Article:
Chris: Well, if I'm trying to make a mass exodus from on-premises technologies and infrastructure to the cloud, if an incident occurs during that timeframe, I've got things in both places. I've got potential for misconfigurations and other issues like that. There could be a significant increase in cost, just because of that extensive...
Chris: As you're going through those things, make sure that the next one in line there, system complexity. As you're going through a complex migration, it's easy to overextend and bite off more than you can chew. If an incident occurs during that timeframe, it could really complicate the incident response plan for that timeframe.
Phil: Extensive use of mobile platforms is another big problem. With the proliferation, everybody's got a smart device. Everybody wants to look at their email from their smartphone. You need to make sure that employees have guest access to your network from their own devices, rather than direct access.
Phil: It's bad enough if somebody were to click on a link from their smartphone. But if that smartphone also allows them to pivot into controlled systems in your network, that's really, really bad.
Chris: Yeah. That along with the lost or stolen devices. One of the mitigators on the previous slide was actually extensive use of encryption. Making sure that laptops, and phones, and other technologies, anything that can touch data, especially email. Again, email's a prime target right now. A lost device with access to the email system can really give a lot of data to a threat actor.
Phil: Exactly. If you're going to have company data walk out the door on laptops or phones or pads or something like that, make sure that it's encrypted before it walks out the door.
Phil: Let's move on, Jared. We're going to talk about our second set of breaches. This is all about dentists offices. Think about this, I mean how bad is it when you have to go to a dentist's office and you get your tooth reamed out because you're getting a root canal. Then you leave and you find out that you got reamed out in a different way because your data got stolen. That's pretty harsh.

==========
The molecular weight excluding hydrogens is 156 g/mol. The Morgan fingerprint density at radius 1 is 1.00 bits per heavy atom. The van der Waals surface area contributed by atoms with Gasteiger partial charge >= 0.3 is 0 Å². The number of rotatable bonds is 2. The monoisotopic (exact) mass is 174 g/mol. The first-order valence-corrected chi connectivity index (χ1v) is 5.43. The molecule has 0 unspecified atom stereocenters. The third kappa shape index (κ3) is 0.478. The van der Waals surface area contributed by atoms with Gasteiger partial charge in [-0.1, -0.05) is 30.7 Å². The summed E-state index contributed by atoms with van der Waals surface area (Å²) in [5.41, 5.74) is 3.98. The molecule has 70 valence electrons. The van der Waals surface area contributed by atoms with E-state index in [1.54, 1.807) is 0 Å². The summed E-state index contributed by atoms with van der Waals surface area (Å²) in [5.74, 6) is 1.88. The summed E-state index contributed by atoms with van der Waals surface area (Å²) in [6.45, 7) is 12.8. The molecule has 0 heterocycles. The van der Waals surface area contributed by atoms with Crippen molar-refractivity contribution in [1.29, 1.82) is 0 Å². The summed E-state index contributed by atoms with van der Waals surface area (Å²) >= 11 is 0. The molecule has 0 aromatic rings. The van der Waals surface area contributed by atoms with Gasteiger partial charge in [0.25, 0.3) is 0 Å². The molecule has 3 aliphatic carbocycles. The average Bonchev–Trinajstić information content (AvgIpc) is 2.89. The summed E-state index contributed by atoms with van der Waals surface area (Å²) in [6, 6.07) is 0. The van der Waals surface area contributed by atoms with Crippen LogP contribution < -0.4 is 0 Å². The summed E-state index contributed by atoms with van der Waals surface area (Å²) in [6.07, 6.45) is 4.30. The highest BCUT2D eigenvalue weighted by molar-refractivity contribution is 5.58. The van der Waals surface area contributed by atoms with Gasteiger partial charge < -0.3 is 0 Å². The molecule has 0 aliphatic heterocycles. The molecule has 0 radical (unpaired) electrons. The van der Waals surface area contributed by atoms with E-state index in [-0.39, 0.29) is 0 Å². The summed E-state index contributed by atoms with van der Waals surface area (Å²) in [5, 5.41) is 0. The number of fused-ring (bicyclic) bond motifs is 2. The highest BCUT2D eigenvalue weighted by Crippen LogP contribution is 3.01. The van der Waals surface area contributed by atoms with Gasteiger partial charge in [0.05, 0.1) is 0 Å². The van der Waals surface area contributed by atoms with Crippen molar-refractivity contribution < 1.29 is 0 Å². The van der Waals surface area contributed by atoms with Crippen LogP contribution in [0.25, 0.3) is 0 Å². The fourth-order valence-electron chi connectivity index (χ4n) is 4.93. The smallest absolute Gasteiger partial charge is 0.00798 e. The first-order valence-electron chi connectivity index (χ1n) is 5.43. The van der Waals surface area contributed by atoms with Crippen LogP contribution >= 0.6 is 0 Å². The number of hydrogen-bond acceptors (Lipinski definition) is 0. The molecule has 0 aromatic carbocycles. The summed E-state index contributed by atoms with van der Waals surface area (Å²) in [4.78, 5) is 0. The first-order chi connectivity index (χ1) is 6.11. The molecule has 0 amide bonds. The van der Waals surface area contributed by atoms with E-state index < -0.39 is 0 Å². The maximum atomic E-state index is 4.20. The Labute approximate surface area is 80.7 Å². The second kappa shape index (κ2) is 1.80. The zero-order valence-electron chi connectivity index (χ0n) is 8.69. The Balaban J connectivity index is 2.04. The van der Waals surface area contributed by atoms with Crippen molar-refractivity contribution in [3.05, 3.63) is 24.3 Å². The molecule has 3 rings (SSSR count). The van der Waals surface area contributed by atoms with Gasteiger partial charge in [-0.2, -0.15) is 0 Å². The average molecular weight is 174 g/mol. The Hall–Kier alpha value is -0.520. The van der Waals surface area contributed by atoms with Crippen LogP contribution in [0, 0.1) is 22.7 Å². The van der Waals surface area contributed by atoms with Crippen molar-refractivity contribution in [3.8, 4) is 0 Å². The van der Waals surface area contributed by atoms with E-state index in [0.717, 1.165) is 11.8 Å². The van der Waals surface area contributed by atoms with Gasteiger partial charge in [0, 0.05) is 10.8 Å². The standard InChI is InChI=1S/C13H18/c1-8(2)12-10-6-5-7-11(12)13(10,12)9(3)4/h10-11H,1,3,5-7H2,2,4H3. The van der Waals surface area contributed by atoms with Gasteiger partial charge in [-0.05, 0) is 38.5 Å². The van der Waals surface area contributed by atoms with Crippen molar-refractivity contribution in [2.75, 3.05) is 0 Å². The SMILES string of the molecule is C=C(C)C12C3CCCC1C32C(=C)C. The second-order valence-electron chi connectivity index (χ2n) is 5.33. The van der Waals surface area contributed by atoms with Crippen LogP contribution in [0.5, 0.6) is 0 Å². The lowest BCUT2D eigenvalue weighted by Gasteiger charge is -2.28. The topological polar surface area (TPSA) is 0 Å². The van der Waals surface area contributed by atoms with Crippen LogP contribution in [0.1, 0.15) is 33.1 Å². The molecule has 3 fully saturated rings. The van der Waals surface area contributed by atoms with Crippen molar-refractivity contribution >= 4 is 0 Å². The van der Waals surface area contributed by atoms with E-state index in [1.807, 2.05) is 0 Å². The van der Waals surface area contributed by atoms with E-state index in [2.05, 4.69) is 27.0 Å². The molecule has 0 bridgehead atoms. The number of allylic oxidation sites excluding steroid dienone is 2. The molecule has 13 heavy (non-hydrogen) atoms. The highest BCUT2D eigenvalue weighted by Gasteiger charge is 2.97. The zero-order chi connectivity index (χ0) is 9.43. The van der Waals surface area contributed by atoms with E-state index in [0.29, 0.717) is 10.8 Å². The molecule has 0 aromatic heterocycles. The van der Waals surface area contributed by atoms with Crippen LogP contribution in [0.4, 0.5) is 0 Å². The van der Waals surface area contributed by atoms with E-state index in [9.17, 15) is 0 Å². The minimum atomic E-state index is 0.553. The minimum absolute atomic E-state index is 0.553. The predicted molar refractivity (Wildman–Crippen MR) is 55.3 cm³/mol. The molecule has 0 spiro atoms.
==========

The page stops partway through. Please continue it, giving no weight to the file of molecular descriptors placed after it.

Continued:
Chris: Right. Now this one's kind of interesting. Again, I mentioned before that the way this attack was executed was really an intriguing way. Now, if a threat actor were going... As you can see here in the impacts square there, over 400 dental offices were hit as part of this broad ransomware attack. This was a single, coordinated attack. But 400 dental offices got hit. Now-
Phil: So you can't really hit 400 dental offices at the same time, orchestrating that kind of thing. I mean that requires some significant resources.
Chris: Seems like it'd be really hard to do. Right. Also, how many people do you know, Phil, who know how to go and buy Bitcoin?
Phil: I think I know about three people, and I'm in security industry.
Chris: Right. They most likely came across it because, maybe one of them because they actually wanted to buy it themselves. The other one's-
Phil: One of them is a Bitcoin nerd, and so he has his own server running. He knows how to do that, but that's about it.
Chris: The other... How many dentists do you know would know how to go and buy a Bitcoin and be able to unransom-
Phil: Oh, very, very few.
Chris: ... a system. They might have trouble just getting logged in in the morning in some cases.
Phil: Exactly, yeah.
Chris: So to try to expect 400 dental offices to be able to go in and expect any of them to be able to pay up easily in a ransomware attack, that's a pretty tall order.
Phil: Right. It's a support nightmare. As it turns out, a lot of these criminals actually do offer customer support.
Chris: They do.
Phil: That's a real problem.
Chris: There's a cost with that. That's an overhead that this particular threat actor didn't want to have to try to achieve. What they did was they actually went and they targeted a service provider. In fact, there was two service providers involved in this, two third-parties. There was the cloud hosting provider. Then there was the digital record's provider that all 400 plus of these dental offices-
Phil: These aren't just the providers to the dental offices. These are organizations that actually warehouse the customers' data records. These are critical components.